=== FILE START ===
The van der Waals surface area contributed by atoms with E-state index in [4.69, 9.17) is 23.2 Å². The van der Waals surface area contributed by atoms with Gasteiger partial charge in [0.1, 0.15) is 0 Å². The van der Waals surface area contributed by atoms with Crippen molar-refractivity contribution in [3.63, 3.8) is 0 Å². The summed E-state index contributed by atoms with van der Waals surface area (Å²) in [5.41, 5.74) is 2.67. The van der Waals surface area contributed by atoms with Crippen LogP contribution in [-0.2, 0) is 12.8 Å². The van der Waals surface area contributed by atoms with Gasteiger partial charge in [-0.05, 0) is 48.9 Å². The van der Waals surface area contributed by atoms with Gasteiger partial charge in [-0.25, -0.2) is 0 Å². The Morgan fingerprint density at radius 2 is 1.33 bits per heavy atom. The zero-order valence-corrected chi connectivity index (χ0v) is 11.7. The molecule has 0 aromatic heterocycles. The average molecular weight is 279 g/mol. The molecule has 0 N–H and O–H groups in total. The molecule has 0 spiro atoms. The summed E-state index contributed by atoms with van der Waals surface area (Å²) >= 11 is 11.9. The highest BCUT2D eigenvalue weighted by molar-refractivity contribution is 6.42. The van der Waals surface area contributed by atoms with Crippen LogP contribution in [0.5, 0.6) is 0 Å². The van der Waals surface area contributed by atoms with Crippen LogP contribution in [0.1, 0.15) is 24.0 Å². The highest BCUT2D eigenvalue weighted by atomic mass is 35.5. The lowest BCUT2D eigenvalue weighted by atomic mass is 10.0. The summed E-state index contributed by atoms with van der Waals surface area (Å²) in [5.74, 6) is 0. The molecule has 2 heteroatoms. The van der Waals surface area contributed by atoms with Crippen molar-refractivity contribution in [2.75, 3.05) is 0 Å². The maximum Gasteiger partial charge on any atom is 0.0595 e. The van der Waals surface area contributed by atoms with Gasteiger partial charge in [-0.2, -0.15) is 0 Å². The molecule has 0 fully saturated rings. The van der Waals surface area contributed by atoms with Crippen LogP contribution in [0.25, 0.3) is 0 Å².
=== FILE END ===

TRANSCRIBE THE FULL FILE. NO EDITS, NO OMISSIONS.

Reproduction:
The van der Waals surface area contributed by atoms with E-state index in [4.69, 9.17) is 23.2 Å². The van der Waals surface area contributed by atoms with Gasteiger partial charge in [0.1, 0.15) is 0 Å². The van der Waals surface area contributed by atoms with Crippen molar-refractivity contribution in [3.63, 3.8) is 0 Å². The summed E-state index contributed by atoms with van der Waals surface area (Å²) in [5.41, 5.74) is 2.67. The van der Waals surface area contributed by atoms with Crippen LogP contribution in [-0.2, 0) is 12.8 Å². The van der Waals surface area contributed by atoms with Gasteiger partial charge in [-0.05, 0) is 48.9 Å². The van der Waals surface area contributed by atoms with Gasteiger partial charge in [-0.25, -0.2) is 0 Å². The Morgan fingerprint density at radius 2 is 1.33 bits per heavy atom. The zero-order valence-corrected chi connectivity index (χ0v) is 11.7. The molecule has 0 aromatic heterocycles. The average molecular weight is 279 g/mol. The molecule has 0 N–H and O–H groups in total. The molecule has 0 spiro atoms. The summed E-state index contributed by atoms with van der Waals surface area (Å²) >= 11 is 11.9. The highest BCUT2D eigenvalue weighted by molar-refractivity contribution is 6.42. The van der Waals surface area contributed by atoms with Crippen LogP contribution in [0.5, 0.6) is 0 Å². The van der Waals surface area contributed by atoms with Crippen LogP contribution in [0.1, 0.15) is 24.0 Å². The highest BCUT2D eigenvalue weighted by atomic mass is 35.5. The lowest BCUT2D eigenvalue weighted by atomic mass is 10.0. The summed E-state index contributed by atoms with van der Waals surface area (Å²) in [5.74, 6) is 0. The molecule has 2 heteroatoms. The van der Waals surface area contributed by atoms with Crippen molar-refractivity contribution in [2.75, 3.05) is 0 Å². The maximum Gasteiger partial charge on any atom is 0.0595 e. The van der Waals surface area contributed by atoms with Gasteiger partial charge in [-0.2, -0.15) is 0 Å². The molecule has 0 fully saturated rings. The van der Waals surface area contributed by atoms with Crippen LogP contribution in [0.25, 0.3) is 0 Å².